The Museum was a must for foreign travellers, a true tourist attraction: the Guides to the City of Florence in the late 18th century used by those taking the Grand Tour suggested a visit to the Museum to observe the world and man in the light of new scientific discoveries.
The events that shook Europe at the end of the 18th century also had serious consequences on the management of the Museum. Ferdinand III of Lorraine left the Grand Duchy of Tuscany upon the arrival of Napoleon’s troops. In 1807 the new government established the Lyceum of Physical and Natural Sciences within the Museum, creating six chairs (astronomy, physics, chemistry, mineralogy and zoology, botany and comparative anatomy). The museum collections were annexed to the respective departments and became a support for teaching, thus marking the end of the Enlightenment vision of the Museum inspired by the unity of knowledge.
End of the Enlightenment vision, the Museum becomes ever more “specialized”
The Lyceum experiment ended after the restoration of the Lorraine government in 1814 and the Museum was destined to become a place of “private pleasure” of the Grand Duke. The “Poccianti Corridor” (named after the architect Pasquale Poccianti) was built around 1820 and connected the Grand Duke’s residence Palazzo Pitti with the Museum. It is the southward continuation of the Vasari Corridor which passes from Palazzo Vecchio through the Uffizi to Palazzo Pitti, creating a raised walkway unique in the world that connects art and science.
In 1829 the appointment of Vincenzo Antinori as Director provided the Museum with the opportunity to return to being at the service of science and public education. The birth of new disciplines studying the distribution of animal and plant species in various geographical areas led to a strong increase in the zoological and botanical collections, necessitating a new distribution of the spaces in Palazzo Torrigiani. The “enlightened favour” of Grand Duke Leopold II toward the natural sciences led to the organization in Tuscany of congresses of Italian scientists long before Italian unification. The III Congress of Italian Scientists was held in the Museum In 1841 and that occasion saw the inauguration of the Galileo Tribune, the secular temple dedicated to the great scientist. The Congress agreed on the proposal by the Palermitan botanist Filippo Parlatore for the establishment of a Central Herbarium to gather in one place the Italian local flora and thus favour the exchange of scientific knowledge and specimens. Lodovico Pasini proposed the similar formation of a Central Collection of Italian Minerals and Rocks but it was never realized.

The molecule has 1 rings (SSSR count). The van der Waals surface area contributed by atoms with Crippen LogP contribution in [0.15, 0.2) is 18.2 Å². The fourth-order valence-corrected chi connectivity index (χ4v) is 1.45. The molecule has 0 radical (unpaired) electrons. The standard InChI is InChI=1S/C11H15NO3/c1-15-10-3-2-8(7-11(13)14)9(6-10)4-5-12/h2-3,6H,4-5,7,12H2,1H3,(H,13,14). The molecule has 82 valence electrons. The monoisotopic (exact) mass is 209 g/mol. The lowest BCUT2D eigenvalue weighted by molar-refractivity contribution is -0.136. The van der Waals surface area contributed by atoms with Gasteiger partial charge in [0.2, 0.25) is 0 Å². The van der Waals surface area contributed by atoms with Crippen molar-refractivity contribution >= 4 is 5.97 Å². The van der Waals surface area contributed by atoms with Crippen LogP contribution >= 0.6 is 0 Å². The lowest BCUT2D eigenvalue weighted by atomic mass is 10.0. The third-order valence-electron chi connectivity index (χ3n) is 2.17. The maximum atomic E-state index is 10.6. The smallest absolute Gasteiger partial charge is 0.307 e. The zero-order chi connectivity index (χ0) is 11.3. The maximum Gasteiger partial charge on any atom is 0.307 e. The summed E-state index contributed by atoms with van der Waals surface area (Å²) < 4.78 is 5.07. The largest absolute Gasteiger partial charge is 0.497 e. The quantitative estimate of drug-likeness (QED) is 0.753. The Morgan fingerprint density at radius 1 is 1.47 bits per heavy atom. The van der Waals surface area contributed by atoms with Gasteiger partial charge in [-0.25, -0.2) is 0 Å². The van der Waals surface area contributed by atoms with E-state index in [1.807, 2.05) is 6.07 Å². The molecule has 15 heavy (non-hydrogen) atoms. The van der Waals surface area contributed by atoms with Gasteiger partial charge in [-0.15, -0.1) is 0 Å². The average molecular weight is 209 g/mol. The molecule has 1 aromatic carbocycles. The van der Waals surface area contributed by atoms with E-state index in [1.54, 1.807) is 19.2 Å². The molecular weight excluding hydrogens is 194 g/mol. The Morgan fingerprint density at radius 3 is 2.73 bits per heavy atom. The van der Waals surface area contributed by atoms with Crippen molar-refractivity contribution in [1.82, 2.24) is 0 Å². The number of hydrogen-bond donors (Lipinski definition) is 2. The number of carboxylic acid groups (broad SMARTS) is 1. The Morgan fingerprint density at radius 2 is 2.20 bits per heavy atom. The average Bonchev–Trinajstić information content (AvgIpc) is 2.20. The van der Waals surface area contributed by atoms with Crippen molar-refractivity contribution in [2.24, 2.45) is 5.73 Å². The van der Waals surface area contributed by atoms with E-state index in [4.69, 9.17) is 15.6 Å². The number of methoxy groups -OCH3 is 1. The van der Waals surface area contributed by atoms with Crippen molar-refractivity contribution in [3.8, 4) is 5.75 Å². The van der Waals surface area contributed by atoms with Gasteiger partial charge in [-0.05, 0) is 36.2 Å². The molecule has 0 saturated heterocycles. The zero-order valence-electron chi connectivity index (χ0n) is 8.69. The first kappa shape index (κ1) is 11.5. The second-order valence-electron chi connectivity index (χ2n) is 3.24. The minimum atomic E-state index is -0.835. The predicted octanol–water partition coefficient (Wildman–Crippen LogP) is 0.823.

The end of Antinori’s directorship in 1859 coincided with major political upheavals: the fall of the Lorraines, the provisional Tuscan government and the Second War of Independence which initiated the events leading to Italian unification. The Institute of Advanced Studies was founded in Florence in the same year. The Sciences section was established in the Museum, which thus became not only a place of public use of the specimens but also a research laboratory. Teaching took on increasing importance and the museum collections were entrusted to the professors of the respective disciplines.
Under the direction of Cosimo Ridolfi (1860-1865), the Museum played an important role in the large national and universal expositions whose purposes were to present the products of industry, agriculture, crafts and nature to the general public.
The subsequent directorship of the physicist Carlo Matteucci until 1868 caused the Museum many difficulties. Indeed Matteucci, a supporter of the experimental disciplines, was highly critical of the cost of maintaining the natural history collections and the lack of suitable space for research in the La Specola building.
At the end of the 19th century, many of the collections housed in La Specola were transferred to other premises
Thus began the dispersion of the various teaching courses: disciplines such as chemistry and physics felt increasingly distant from the natural sciences, even though they all had the common denominator of the strong trend towards specialization; the naturalist had become either a zoologist or a botanist or a geologist or a mineralogist and he demanded both scientific and administrative independence but above all new spaces. The concept of the unitary museum was in decline and there began a period of some 20 years in which the collections were transferred to various Florentine buildings. In 1872, astronomy became the first discipline to have its museum collection moved away from La Specola, in this case to the new Arcetri Observatory.